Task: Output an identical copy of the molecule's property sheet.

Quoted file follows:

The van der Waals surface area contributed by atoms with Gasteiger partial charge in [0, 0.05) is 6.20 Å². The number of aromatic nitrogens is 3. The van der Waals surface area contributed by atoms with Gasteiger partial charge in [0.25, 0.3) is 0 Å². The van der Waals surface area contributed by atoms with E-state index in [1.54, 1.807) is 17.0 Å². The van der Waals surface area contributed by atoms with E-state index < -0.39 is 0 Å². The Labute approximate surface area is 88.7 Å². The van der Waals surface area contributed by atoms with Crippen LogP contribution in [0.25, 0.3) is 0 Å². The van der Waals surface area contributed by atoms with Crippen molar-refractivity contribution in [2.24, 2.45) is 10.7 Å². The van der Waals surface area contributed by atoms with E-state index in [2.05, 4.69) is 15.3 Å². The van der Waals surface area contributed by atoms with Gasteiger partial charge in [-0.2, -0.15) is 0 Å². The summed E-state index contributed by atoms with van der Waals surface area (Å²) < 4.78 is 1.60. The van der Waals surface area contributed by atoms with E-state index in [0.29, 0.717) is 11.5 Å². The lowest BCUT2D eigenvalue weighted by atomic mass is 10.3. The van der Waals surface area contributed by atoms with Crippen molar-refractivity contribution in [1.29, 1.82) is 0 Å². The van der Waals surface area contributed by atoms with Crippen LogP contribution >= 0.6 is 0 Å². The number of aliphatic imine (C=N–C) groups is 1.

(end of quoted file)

The van der Waals surface area contributed by atoms with Gasteiger partial charge in [0, 0.05) is 6.20 Å². The number of aromatic nitrogens is 3. The van der Waals surface area contributed by atoms with Gasteiger partial charge in [0.25, 0.3) is 0 Å². The van der Waals surface area contributed by atoms with E-state index in [1.54, 1.807) is 17.0 Å². The van der Waals surface area contributed by atoms with E-state index < -0.39 is 0 Å². The Labute approximate surface area is 88.7 Å². The van der Waals surface area contributed by atoms with Crippen LogP contribution in [0.25, 0.3) is 0 Å². The van der Waals surface area contributed by atoms with Crippen molar-refractivity contribution in [2.24, 2.45) is 10.7 Å². The van der Waals surface area contributed by atoms with E-state index in [2.05, 4.69) is 15.3 Å². The van der Waals surface area contributed by atoms with Gasteiger partial charge in [-0.2, -0.15) is 0 Å². The summed E-state index contributed by atoms with van der Waals surface area (Å²) < 4.78 is 1.60. The van der Waals surface area contributed by atoms with E-state index in [0.29, 0.717) is 11.5 Å². The lowest BCUT2D eigenvalue weighted by atomic mass is 10.3. The van der Waals surface area contributed by atoms with Crippen molar-refractivity contribution in [1.29, 1.82) is 0 Å². The van der Waals surface area contributed by atoms with Crippen LogP contribution >= 0.6 is 0 Å². The number of aliphatic imine (C=N–C) groups is 1.